CRICK, Nathan and GABRIEL, Joseph
SUMMER 2010, 40:3, pages 201 - 223
The Conduit Between Lifeworld and System: Habermas and the Rhetoric of Public Scientific Controversies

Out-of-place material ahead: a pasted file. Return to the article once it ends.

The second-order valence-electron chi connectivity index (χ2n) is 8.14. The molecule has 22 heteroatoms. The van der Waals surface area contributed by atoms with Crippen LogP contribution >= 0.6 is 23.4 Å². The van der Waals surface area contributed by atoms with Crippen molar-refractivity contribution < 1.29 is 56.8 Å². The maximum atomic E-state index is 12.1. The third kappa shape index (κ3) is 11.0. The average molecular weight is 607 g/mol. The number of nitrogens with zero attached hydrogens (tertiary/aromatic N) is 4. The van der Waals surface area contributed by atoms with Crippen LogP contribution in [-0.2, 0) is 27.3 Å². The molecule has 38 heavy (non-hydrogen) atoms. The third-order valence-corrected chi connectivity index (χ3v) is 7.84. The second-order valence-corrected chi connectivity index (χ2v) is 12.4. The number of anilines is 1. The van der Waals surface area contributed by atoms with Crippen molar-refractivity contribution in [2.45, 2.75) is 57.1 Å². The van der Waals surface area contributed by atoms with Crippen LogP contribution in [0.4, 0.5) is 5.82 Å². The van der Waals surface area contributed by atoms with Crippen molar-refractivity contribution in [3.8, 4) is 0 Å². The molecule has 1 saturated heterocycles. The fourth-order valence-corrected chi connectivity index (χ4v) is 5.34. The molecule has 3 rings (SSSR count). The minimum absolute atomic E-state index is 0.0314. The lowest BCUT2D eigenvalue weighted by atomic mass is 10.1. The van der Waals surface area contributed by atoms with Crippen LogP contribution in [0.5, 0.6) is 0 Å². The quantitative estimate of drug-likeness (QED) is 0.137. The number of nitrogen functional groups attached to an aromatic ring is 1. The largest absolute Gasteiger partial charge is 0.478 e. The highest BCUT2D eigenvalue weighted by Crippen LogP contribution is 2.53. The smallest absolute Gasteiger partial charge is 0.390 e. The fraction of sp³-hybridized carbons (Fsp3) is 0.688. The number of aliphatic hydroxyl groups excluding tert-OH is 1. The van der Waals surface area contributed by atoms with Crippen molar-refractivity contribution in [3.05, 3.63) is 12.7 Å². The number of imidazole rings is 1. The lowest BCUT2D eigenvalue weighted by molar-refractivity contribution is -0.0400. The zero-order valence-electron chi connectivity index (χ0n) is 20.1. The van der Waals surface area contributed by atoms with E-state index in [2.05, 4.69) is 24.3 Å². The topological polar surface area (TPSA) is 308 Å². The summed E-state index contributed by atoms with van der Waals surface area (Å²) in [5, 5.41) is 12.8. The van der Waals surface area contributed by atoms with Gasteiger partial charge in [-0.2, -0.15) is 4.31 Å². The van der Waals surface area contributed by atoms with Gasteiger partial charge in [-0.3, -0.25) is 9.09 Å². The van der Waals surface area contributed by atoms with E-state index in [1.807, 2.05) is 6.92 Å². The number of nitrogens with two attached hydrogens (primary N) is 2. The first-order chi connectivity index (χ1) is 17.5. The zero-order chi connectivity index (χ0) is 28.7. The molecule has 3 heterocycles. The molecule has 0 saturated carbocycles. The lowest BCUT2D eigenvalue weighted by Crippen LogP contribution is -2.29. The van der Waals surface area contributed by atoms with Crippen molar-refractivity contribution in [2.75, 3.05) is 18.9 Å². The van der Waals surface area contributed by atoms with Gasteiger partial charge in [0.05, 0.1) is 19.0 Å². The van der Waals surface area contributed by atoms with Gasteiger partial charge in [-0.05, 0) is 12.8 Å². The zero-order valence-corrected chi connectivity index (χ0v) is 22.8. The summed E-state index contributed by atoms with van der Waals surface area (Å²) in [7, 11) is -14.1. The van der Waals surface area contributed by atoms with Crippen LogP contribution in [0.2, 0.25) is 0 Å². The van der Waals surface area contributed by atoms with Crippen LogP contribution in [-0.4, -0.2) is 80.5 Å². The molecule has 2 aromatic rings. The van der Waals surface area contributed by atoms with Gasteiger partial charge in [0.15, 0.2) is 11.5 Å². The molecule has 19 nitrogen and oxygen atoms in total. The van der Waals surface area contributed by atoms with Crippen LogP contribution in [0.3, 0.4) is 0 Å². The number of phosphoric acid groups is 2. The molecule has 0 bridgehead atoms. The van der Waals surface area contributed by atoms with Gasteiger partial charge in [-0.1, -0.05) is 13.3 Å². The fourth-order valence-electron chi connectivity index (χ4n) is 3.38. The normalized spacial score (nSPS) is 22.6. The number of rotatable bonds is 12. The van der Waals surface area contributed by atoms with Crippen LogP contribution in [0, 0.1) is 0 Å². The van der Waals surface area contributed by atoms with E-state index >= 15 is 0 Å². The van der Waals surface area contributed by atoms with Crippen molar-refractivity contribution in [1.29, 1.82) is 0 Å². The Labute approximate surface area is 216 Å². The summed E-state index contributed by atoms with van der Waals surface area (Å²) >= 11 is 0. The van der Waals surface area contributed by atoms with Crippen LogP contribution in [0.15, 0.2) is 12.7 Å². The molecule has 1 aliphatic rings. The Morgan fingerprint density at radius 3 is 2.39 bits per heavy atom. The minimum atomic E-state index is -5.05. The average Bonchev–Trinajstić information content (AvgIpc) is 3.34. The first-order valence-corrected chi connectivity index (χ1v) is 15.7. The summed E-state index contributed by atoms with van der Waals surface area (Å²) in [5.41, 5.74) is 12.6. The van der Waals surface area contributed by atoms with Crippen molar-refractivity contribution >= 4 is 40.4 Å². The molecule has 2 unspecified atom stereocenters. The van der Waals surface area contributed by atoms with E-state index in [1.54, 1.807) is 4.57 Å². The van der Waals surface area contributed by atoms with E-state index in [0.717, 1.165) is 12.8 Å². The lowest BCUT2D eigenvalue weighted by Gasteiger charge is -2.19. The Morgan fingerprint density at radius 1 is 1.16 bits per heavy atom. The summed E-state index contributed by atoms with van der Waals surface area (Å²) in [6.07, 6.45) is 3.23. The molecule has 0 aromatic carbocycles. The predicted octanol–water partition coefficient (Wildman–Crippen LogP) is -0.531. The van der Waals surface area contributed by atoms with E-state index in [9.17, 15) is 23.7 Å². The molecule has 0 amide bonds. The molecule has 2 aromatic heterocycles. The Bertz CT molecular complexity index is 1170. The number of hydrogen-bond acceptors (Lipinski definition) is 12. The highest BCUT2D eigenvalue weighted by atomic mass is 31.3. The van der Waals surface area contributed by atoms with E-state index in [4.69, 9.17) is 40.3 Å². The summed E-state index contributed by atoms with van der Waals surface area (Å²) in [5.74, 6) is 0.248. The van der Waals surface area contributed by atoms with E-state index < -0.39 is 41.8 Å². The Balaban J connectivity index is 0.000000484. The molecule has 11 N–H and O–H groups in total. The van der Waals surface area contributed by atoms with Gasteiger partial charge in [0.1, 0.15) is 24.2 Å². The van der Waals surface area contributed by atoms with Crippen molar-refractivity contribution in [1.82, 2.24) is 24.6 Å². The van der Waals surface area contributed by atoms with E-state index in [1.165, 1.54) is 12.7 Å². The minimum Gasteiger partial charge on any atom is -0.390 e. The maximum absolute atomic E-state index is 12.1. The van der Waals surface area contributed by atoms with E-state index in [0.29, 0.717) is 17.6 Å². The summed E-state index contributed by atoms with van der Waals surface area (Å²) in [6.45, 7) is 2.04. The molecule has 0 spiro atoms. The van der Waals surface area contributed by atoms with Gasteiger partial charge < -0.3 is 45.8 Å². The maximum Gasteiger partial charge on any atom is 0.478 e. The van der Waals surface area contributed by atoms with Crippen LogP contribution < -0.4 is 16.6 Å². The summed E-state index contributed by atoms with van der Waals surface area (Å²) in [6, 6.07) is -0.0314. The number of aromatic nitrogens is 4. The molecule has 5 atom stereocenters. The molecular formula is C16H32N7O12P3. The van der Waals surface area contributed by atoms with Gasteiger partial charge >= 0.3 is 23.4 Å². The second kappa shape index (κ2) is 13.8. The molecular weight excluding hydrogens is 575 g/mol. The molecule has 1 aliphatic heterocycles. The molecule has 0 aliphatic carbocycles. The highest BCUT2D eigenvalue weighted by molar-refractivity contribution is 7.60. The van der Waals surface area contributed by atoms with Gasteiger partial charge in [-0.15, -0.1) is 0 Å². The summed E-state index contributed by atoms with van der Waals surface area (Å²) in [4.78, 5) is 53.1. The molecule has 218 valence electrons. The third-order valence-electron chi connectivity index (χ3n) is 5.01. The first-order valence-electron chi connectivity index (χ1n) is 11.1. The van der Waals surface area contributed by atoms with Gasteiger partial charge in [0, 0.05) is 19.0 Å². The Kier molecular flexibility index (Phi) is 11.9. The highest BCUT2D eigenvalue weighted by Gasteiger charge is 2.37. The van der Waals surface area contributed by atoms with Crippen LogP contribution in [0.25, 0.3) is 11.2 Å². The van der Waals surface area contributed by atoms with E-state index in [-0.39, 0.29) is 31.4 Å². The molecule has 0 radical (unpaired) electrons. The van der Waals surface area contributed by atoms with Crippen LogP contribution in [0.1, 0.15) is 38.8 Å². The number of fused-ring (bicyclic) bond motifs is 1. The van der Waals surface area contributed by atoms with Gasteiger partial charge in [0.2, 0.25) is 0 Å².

Abstract: The vibrancy and health of political culture in democratic societies increasingly depends on the publicity and resolution of public scientific controversies. However, creating a framework for analysis that avoids reductive categorization remains a difficult task. This essay proposes a Habermasian framework of analysis for public scientific controversies and draws out its rhetorical implications. We argue that the roots of public scientific controversies are found in moments of urgency that call forth contested scientific theories into the public realm. These controversies embed epistemological disputes over knowledge-claims within pragmatic contexts, thus forcing interested parties to achieve some level of intersubjective consensus on the legitimacy of broad-based policies that fuse politics, ethics, and science. These controversies thus provide the situational grounds that make possible, if not always actual, the interaction among citizens, scientists, and legislators through rhetorical forums that feature the discursive interplay among epistemological concerns, aesthetic experience, moral valuation, and practical judgment.